If you are the parent of a teen who loves and participates in sports, loves to play video games, or plays a musical instrument, chances are you have dealt with some type of Repetitive Stress Injury (RSI) – an injury that occurs when too much stress is placed on a part of the body. The repetitive stress results in pain, swelling, inflammation and possible tissue damage. As its name implies, the stress occurs from repeated movements. RSIs include more than 100 different kinds of injuries resulting from repetitive wear and tear on the body.
In teens, overuse injuries most often occur at growth plates, the areas at the ends of bones where bone cells multiply rapidly, making the bones longer. Areas most affected by RSIs are the elbows, shoulders, knees, and heels.
Most RSI conditions found in teens are linked to the stress of repetitive motions at the computer or in sports. When stress occurs repeatedly over time, the body’s joints don’t have a chance to recover, and the joints and surrounding tendons and muscles become irritated and inflamed. Any repetitive movement can cause an injury – even (or especially) texting.
Teens may be especially susceptible to RSIs because of their rapid growth spurts during puberty. Nutritional factors may also play a role. Proper nutrition is essential for developing and maintaining strong muscles and bones and to keep up the energy levels growing teens need.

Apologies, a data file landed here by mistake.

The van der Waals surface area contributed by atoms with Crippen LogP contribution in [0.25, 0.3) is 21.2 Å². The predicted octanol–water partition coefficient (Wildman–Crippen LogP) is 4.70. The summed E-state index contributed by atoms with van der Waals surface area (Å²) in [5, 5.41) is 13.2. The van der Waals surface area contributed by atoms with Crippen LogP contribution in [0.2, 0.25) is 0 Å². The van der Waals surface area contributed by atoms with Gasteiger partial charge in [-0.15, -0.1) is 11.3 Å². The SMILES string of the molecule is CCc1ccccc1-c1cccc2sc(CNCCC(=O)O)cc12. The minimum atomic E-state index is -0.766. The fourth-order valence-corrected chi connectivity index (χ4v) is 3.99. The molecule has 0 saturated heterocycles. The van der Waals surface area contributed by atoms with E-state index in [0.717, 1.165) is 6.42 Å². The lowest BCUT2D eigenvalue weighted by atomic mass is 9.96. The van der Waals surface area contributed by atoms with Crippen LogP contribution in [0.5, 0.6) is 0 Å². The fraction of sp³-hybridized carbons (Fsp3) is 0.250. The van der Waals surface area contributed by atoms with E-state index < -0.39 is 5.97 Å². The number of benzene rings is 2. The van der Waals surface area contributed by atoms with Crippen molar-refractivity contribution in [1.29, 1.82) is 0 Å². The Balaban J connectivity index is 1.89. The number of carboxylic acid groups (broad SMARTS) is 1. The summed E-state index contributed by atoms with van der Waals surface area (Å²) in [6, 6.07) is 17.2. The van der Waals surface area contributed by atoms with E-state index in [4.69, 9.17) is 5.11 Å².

Symptoms of RSIs include:
- tingling, numbness, or pain
- clicking or popping
- stiffness or soreness in the neck or back
- feelings of fatigue or weakness in the arms or hands
If you notice any of these warning signs of RSIs in your teen, call to schedule an appointment with one of our doctors, today. Even if the symptoms seem to come and go, don’t ignore them as they may become more severe, lead to more serious conditions, and prevent your teen from doing the activities they love.